"I Just Can't Wait to be King" is the first song where the 4DX chairs really started to rock. The intention seemed to be easing into feeling of the motions as it really seemed to simply keep the beat with the time to the stomping of the animals as the cubs try and escape Zazu. John Oliver was amazingly droll as Zazu, but speak-sings this song, and therefore "The Morning Report" was reduced to a non-singing and much shorter scene. When the cubs are chased by the very ferocious and terrifying hyenas, the theater chairs really got moving. It is jerky, exciting and fun, and did go on for a bit. This sequence works much better during the wildebeest stampede. It seems like the film and the movement were matched perfectly. Not only was the hyena scene a bit long, but the 4DX seemed to get tedious, taking away from the punch of the stampede.

When the adult Nala comes upon the scene, it does seem odd to use such a powerhouse name and performer as Beyoncé to play this character. One of Disney's most treacly ballads is "Can You Feel the Love Tonight," and it seemed like there should be more for this supe star. Perhaps Nala's song from the Broadway version would have been nice, but with the extended scenes this would have probably bottomed out the second half of this film. To director Favreau's credit, though, Nala is played with intensity and true connection to Glover's performance of Simba, making Beyoncé not a diva but rather a part of an ensemble cast. 

The most delightful extended scene and song along with the 4DX special effect is indeed "The Lion Sleeps Tonight." In this version, more of Timon and Pumbaa's pals keep joining in on the song and this time, the theater chairs started to move along to the beat. When critters are added, the chair changed its beat and added a whisp of wind. The crowd was giggling and perking up. It makes me wonder why this wasn't done at least one more time in a film that was indeed a musical. Sheer joy. No spoiler alert, but Pumbaa and Timon spoof another classic Disney movie later on that is a new treat from the original.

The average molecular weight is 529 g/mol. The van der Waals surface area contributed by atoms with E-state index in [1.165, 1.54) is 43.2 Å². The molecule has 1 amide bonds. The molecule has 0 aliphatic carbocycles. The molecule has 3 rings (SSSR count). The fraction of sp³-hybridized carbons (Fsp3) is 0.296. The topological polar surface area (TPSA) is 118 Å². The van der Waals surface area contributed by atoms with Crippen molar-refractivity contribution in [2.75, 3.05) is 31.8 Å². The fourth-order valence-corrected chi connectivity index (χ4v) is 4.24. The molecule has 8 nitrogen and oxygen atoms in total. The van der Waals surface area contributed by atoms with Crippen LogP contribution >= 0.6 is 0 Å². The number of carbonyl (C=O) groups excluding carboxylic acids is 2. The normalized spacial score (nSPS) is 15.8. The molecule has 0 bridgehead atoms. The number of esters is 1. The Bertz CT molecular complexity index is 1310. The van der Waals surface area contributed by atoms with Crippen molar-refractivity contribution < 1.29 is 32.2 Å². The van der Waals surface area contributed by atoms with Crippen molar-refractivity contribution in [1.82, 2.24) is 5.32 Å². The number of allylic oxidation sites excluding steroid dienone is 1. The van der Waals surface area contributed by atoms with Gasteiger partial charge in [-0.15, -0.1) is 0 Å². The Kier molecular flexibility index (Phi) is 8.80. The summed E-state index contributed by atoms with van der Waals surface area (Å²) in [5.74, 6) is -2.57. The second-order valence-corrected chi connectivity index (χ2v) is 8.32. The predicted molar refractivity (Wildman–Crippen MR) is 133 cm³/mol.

The sweeping effect with the chairs that is so effective at the beginning of the film gets used over and over again, to the point where it just felt like your annoying child is moving your car seat back and forth, and one almost wants to shout; "Enough with the up and down. We get it!" The smells only seemed to happen a few times, and the water effects seemed to be just misty, if at all, so there was no danger of getting soaked this evening.

When all is said and done, with the 4DX, you may ask, "Do we really need this effect to enjoy the film?" With all of the movement, you may all but forget the 3-D element of the film with the focus more on movement. It certainly is a fun thing to experience and I would heartily recommend it for the wildebeest and "Lion Sleeps Tonight" segments alone. I would say it's a more adult experience and wouldn't want to spend too much on younger kids. It also begs the question, do we need a remake of every Disney movie? Whatever opinion that any critic can have, these remakes are not going to stop.

The new interpretations from the actors truly seem to be the highlight, to experience a beloved story and a beloved memory with our new favorite performers seems to be the reason to go. I think it is best summed up by the woman carrying a Lion King purse and wearing a leopard skirt and little lion ears on who was waiting behind us to buy popcorn. She simply stated: "I want some lions to sing to me tonight."